|[a] Zodiacal RF|
|[b] Bigchop RF|
—"Chop" is the English word (borrowed originally from Malay) for a variety of character combinations, including yinzhang (印章).
25 November 1985
When I signed my bank book, a woman I work with started hooting with laughter. She told me that people don’t use those gaudy icons to sign their names; the ones Chinese people use on documents are about a fourth the size of it. It was too late, though. By that time, everybody on the fourth floor of the company had come to take a look at the American’s chop. They talked about it for weeks. To tell the truth, it didn’t seem so big to me until I went out and bought the standard, cheap wooden model that people use everyday. Now I can see what’s so funny. The big ones are used only for special occasions—like signing marriage licenses or international treaties. They aren’t used in bank books.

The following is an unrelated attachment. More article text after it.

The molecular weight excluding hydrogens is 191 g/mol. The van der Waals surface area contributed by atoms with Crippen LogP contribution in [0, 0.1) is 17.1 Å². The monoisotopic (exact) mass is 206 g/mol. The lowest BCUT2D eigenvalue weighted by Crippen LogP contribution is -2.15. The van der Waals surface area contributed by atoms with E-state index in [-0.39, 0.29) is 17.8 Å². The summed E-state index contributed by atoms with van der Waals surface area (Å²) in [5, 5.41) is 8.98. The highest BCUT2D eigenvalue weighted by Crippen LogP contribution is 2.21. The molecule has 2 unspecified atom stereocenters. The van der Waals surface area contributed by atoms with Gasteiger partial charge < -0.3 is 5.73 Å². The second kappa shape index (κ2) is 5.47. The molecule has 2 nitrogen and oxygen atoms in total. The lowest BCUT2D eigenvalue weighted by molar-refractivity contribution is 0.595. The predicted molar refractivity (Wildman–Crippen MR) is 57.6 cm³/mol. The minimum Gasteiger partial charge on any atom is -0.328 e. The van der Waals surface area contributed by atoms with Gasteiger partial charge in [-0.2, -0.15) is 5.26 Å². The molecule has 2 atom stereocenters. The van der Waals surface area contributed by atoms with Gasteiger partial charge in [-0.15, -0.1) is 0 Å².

It wasn’t a total waste of money, however. Everybody has the big kind. After hearing my story, my English student (he is actually a neurosurgeon), went to his office and brought back an armload of chops—large chops, small chops, round chops, curved chops, square chops, chops with ancient characters, and chops with modern characters. Chop, chop, chop. I asked him what he used to sign documents. He took out a standard NT $50 (US $1.25) model. I asked him what he did with all the others. “Show them to foreigners, I guess,” he said.
|[c] Chop copse RF|